Warrior Insider

The Inside Source for Hawaii Men's Basketball

UPDATED: Long Beach State edges Warriors, 50-49

Photo courtesy Brandon Flores

Michael Carter III sank a free throw with three seconds remaining Wednesday night to lift visiting Long Beach State to a pulsating 50-49 victory over Hawai’i in more thrilling Big West Conference men’s basketball action.

A vocal but stunned crowd of 3,112 at the Stan Sheriff Center watched Joshua Morgan score 11 points and grab six rebounds and Chance Hunter add 10 points as the 49ers improved to 8-17 overall and 3-6 in the Big West. Eddie Stansberry scored a game-high 19 points and Justin Webster added 13 points for the Warriors, who dropped their third straight game and fell to 14-9, 5-4.

“The whole game, we just weren’t together,” said Webster, whose running bank shot from about 28 feet at the buzzer glanced off the rim. “Credit Long Beach — they played a great game, had a great strategy, and they made shots down the stretch. They just did a great job.

“It just shows how hard conference (play) is, everything’s more scouted, there’s nothing easy. Nothing’s going to come easy, we just gotta come together and get back to working.”

Carter’s second free throw attempt missed, and UH’s Justin Hemsley grabbed the rebound and gave it to Webster, who rushed past halfcourt and let fly the potential game-winner. Carter’s free throw came after being fouled by Drew Buggs on a 19-foot fadeaway attempt. The contact came on the follow-through after the ball was released.

“I haven’t seen (the replay) yet, and I had a bad angle, the official was right in front of me,” Warriors coach Eran Ganot said. “But it ain’t on the officials. We gotta be way better – that’s my thought on it.” 

Hawai’i led 20-13 with 7:57 left in the first half, but scored only one field goal the rest of the period as the 49ers closed out the half with an 11-2 run to lead 24-22 at the break. The Warriors shot just 34.5 percent (10 for 29) in the first 20 minutes, including 2 of 12 (16.7 percent ) from 3-point range, and missed their only free throw attempt.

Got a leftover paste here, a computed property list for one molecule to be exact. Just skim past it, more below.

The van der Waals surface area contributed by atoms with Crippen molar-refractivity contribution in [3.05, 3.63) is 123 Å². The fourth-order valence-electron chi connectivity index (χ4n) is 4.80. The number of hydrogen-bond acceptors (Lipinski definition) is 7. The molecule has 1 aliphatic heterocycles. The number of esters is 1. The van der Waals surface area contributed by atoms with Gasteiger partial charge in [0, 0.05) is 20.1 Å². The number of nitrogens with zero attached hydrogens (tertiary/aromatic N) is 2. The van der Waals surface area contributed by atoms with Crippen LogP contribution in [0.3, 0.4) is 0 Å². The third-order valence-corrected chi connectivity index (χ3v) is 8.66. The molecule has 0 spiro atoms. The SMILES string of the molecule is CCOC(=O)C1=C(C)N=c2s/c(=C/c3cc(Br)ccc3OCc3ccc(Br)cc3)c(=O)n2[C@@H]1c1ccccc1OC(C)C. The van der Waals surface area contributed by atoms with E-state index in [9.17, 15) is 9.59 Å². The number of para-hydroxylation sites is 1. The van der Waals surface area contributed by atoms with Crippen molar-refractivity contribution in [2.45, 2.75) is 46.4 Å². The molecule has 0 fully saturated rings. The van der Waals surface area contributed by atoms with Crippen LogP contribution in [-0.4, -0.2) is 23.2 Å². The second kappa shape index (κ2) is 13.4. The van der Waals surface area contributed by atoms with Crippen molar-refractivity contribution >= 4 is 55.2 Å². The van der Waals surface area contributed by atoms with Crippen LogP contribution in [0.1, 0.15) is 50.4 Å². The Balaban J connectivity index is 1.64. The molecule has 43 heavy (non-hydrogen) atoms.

Photo courtesy Chris Kadooka

“They did the same trap we saw recently, (our) guys’ point of attack fell, they didn’t handle it, and (other) guys were supposed to be in their spots,” Ganot said. “We prepped for (the ball pressure), but we didn’t handle it well. Point of attack is important, being strong in the trap, hanging on (to the ball), guys getting to their spots so no one’s left hung out to dry. Obviously, that didn’t happen.”

The 49ers built the lead to 38-32 after Jordan Roberts’ free throw with 8:18 remaining in the game, but UH clawed back and tied it on Stansberry’s 3-pointer from the left wing to make it 47-47 with 1:57 left. Webster then gave the Warriors a 49-47 lead with two free throws at the 1:05 mark, but Carter III tied it with a jumper from just inside the free throw line 18 seconds later. 

On the ensuing possession, Buggs’ pass to Webster on the left wing was low and wide and went out of bounds on the sideline, giving the 49ers the ball with 33 seconds remaining. After a timeout with 14.7 ticks on the clock, Long Beach State worked the ball to Carter on the left wing, where he was fouled on the fadeaway jumper.

“I didn’t think our defense was really a problem,” Ganot said. “We hold them to 39 (percent shooting), only two 3’s (in eight attempts), (out-) rebound by nine (40 to 31) — that’s how you can overcome a horrific performance on the other end. But we didn’t overcome it quite well enough.”

Photo courtesy Brandon Flores

Hawaii’s offensive numbers were dismal: 33.3 percent (18 of 54) from the field, including 24 percent (6 of 25) from 3-point range, 63 percent (7 of 11) from the free throw line. The 49-point output was the Warriors’ lowest since scoring only 45 in a loss to Illinois State on Dec. 22, 2016.